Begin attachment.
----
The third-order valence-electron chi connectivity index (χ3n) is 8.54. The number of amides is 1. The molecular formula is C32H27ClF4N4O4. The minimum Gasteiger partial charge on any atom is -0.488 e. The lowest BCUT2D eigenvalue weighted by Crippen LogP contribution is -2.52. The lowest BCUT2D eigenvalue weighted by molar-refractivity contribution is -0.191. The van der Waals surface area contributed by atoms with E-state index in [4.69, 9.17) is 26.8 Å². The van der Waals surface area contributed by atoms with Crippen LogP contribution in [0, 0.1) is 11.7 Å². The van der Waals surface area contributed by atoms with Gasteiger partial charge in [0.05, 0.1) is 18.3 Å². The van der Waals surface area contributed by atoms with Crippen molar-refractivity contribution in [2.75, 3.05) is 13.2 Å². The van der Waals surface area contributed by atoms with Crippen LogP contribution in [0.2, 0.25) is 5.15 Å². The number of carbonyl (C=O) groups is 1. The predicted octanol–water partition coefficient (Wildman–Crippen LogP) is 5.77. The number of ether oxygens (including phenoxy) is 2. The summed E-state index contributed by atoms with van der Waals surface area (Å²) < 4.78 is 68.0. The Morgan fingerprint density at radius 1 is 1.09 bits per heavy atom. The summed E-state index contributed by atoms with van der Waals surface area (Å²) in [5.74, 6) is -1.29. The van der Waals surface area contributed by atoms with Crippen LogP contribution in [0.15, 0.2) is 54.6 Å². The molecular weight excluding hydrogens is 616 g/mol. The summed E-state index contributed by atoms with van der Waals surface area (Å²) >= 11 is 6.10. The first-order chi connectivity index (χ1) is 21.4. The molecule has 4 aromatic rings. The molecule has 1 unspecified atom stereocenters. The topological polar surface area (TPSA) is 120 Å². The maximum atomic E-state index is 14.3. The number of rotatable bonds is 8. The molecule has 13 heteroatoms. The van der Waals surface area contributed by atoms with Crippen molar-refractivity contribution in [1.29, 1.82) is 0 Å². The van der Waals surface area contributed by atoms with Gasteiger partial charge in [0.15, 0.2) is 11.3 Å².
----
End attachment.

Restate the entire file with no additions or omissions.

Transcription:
The third-order valence-electron chi connectivity index (χ3n) is 8.54. The number of amides is 1. The molecular formula is C32H27ClF4N4O4. The minimum Gasteiger partial charge on any atom is -0.488 e. The lowest BCUT2D eigenvalue weighted by Crippen LogP contribution is -2.52. The lowest BCUT2D eigenvalue weighted by molar-refractivity contribution is -0.191. The van der Waals surface area contributed by atoms with E-state index in [4.69, 9.17) is 26.8 Å². The van der Waals surface area contributed by atoms with Crippen LogP contribution in [0, 0.1) is 11.7 Å². The van der Waals surface area contributed by atoms with Gasteiger partial charge in [0.05, 0.1) is 18.3 Å². The van der Waals surface area contributed by atoms with Crippen molar-refractivity contribution in [2.75, 3.05) is 13.2 Å². The van der Waals surface area contributed by atoms with Crippen LogP contribution in [0.2, 0.25) is 5.15 Å². The number of carbonyl (C=O) groups is 1. The predicted octanol–water partition coefficient (Wildman–Crippen LogP) is 5.77. The number of ether oxygens (including phenoxy) is 2. The summed E-state index contributed by atoms with van der Waals surface area (Å²) < 4.78 is 68.0. The Morgan fingerprint density at radius 1 is 1.09 bits per heavy atom. The summed E-state index contributed by atoms with van der Waals surface area (Å²) in [5.74, 6) is -1.29. The van der Waals surface area contributed by atoms with Crippen LogP contribution in [0.15, 0.2) is 54.6 Å². The molecular weight excluding hydrogens is 616 g/mol. The summed E-state index contributed by atoms with van der Waals surface area (Å²) >= 11 is 6.10. The first-order chi connectivity index (χ1) is 21.4. The molecule has 4 aromatic rings. The molecule has 1 unspecified atom stereocenters. The topological polar surface area (TPSA) is 120 Å². The maximum atomic E-state index is 14.3. The number of rotatable bonds is 8. The molecule has 13 heteroatoms. The van der Waals surface area contributed by atoms with Crippen molar-refractivity contribution in [1.29, 1.82) is 0 Å². The van der Waals surface area contributed by atoms with Gasteiger partial charge in [0.15, 0.2) is 11.3 Å².